I feel like a true knitter. There’s snow on the ground and I’m knitting. I had to go to New Mexico to find this snow, but I have become legit because of it.
I’ve been knitting for over thirty years. I’ve knit hundreds of things, and even make money selling my pieces. And yet, it takes snow falling from the sky for me to feel legit, kind of like a white Christmas adding authenticity to the holiday.
Most of my knitting has been done in Texas, though I learned to knit when I lived in Switzerland. My children were babies, and knitting was something I did to keep them warm. There was a lot of snow knitting in those days.
Until the past few years, and since returning to Texas twenty-odd years ago, knitting was mostly relegated to our short winters. One hundred degree temps and day after day of blazing sunshine are not conducive to knitting with wool. Even worse, the kids slowly became old enough to realize that mom’s bulky hand knits were neither practical nor cool enough to wear around their friends.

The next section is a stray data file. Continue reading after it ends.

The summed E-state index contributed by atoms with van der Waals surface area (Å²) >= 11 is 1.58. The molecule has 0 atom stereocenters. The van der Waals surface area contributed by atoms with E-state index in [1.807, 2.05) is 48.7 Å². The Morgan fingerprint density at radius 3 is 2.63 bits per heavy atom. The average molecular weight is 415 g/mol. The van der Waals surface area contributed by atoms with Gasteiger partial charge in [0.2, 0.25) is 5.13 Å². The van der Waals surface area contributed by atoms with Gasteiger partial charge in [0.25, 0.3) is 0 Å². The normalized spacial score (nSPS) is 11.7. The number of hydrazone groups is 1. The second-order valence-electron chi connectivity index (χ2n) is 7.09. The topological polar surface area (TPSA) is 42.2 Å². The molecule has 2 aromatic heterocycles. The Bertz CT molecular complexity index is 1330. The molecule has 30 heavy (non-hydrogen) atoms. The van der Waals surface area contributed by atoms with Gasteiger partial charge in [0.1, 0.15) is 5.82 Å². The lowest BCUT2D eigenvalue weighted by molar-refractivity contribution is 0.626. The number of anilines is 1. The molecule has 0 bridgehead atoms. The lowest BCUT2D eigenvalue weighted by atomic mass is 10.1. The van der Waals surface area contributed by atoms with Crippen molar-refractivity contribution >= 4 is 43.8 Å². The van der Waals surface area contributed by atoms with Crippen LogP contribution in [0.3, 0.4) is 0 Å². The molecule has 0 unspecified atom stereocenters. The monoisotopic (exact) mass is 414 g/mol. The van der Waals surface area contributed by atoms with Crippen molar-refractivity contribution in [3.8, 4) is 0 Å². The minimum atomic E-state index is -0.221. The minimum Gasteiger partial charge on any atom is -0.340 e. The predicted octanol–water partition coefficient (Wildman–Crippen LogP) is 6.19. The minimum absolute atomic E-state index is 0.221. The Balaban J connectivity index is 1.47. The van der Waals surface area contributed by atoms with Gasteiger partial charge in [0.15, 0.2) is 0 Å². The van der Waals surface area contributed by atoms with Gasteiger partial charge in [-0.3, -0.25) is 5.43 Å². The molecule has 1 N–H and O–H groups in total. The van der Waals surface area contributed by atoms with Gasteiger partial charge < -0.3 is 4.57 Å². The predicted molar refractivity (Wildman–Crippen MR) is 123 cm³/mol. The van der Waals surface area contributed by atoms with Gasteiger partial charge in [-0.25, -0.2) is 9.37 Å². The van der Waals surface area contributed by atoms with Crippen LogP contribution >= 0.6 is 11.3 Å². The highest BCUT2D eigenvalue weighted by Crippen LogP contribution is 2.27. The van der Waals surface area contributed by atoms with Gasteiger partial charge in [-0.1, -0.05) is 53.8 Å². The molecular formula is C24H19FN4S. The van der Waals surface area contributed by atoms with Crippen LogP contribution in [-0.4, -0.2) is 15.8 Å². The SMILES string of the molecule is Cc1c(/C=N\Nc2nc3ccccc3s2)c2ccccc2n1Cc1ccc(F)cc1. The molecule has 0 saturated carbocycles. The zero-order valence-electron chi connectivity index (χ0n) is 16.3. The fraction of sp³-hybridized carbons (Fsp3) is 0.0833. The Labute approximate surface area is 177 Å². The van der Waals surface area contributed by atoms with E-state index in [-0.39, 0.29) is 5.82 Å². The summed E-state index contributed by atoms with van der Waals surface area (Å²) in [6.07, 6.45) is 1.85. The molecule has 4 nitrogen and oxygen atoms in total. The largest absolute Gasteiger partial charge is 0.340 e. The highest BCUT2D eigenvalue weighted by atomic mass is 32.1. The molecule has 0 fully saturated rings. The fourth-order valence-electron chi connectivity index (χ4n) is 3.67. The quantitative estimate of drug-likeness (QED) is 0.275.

But now the kids are grown and they love the things I knit for them. They’ve brought two additional adults into the family to knit for these past few years, and maybe one day there will be babies to keep warm once again.
Everything comes full circle.
What is it about knitting on a snowy day that adds authenticity to the activity? Is it the same as when I felt I wasn’t a “real” runner until I ran a marathon? Just like running on an overcast day with cool temps and no humidity, there’s nothing I’d rather be doing on a rare snowy day than knitting. For whatever the reason, it makes me feel real.
Knitting. Running. Family. My top three in a nutshell.
Quite simply, this is what it’s all about. Surrounded by my family, I knit in front of an open fire. It crackles and spits, and my knitting grows. Outside my window, the snow comes down in a steady rain of beautiful white flakes.
It’s definitely a day meant for knitting.